The second part deals with different movements and changes in these subcultures that will affect interaction and consumption of mainstream youth. This is the most interesting part of the book. Where other authors on youth culture, such as Ted Polhemus in his Style Surfing book, make original Polaroids of the underground scenes, implications for marketers are often far to seek. Misdom and De Luca use their consulting experience to move one step beyond this mapping and offer sometimes daring views on future youth behavior. They regularly illustrate their findings with dozens of niche business ideas. This should have a stimulating effect on the creativity of every marketer reading this book. Here are some of the mindtrends described in the chapters of Street Trends:

  • Artificial “playsures”: youngsters are creating their own androgynous, drag queen, cartoon imaginative worlds in which they are transforming themselves into new synthetic personalities. This new surrealism has been used in the well‐known Diesel advertising campaign tagged “reasons for living.” It is also present in adventure and role‐playing computer and Internet games and in club wear. The authors predict that technology (such as speak technology and scratch‐and‐sniff tools) will enhance sensory stimuli in everyday consumption and modern drugs will help us control our mental mood.

  • The bionic being: this generation wants to transform their bodies and minds in something they have always wanted to be. DNA cloning and body altering are heavily discussed subjects in underground cultures. Energized snack foods and body and facial enhancing cosmetics will be big hits.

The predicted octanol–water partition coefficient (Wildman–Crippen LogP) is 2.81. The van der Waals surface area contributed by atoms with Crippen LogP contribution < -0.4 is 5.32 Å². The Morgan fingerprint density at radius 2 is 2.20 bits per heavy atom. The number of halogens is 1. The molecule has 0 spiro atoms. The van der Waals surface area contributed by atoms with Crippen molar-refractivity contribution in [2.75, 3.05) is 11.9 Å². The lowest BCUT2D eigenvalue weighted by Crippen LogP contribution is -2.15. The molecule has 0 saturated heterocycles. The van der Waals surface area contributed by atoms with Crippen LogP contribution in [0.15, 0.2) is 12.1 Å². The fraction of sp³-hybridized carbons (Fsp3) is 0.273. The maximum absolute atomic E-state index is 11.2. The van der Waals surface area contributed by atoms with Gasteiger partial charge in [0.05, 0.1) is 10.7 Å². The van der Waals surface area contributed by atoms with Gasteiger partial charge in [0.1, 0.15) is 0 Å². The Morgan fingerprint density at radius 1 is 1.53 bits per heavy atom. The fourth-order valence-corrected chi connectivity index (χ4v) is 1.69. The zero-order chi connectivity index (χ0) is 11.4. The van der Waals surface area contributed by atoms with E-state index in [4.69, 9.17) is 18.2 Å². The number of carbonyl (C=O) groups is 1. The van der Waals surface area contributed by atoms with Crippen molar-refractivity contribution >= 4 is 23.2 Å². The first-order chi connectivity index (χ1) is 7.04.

• Freestyling: this is basically a no‐rules approach, stimulating individuality, creativity and spontaneity. The implication for marketers is that they should avoid the try‐to‐be‐cool approach and switch to reverse marketing, making their brands underdogs and lacking confidence as in the Sprite soft drinks campaign “Image is nothing, thirst is everything...”

  • Do it yourself: generally skeptical about government and leaders, youth cultures strive for independence and youngsters start independent businesses using partnerships and coalitions. This trend is also an escape from mass produced, advertised and homogenized brands. Small and local brands, homemade food and beverages and niche markets will increase in popularity.

  • Technorganic and the immaculate perception: usually regarded as fast‐talking and fast‐snacking, youth cultures are now turning to healthier food, environmentally aware behavior and recycled products combined with spiritualism (cf. “feng shui”) and technological advances. Companies should stick to a straight and honest corporate culture. The reality of pollution and environmental deterioration is also causing the search for products that fight germs and bacteria. For example: “The Tokyo Mitsubishi Bank in Japan has a new ‘total antigerm branch’ featuring ATMs that are made in antibacterial plastic and dispense disinfected cash” (p. 158).

All these and some other emerging trends are placed into a long‐term perspective and a historical frame of reference. This unique analysis reveals that many trends in youth attitudes and thinking actually bubble up every five or ten years and that the same core motivations, like individualism, anarchy and self‐realization, are universal.

The most complex part of marketing to kids and teens remains translating underground movements into mainstream trends and business ideas. Misdom and De Luca write: “The challenges for manufacturers will not be what products to create and market, but how to have a megabrand embraced by these future consumers.” It’s a bit regrettable that the reader of this book will have to find that out for himself, as the number of practical dos and don’ts linked with concrete product categories are limited, but Street Trends will give marketers working in kids and teens markets a guide to interpret youth culture, and it definitely is a good starting point for creative brainstorm sessions.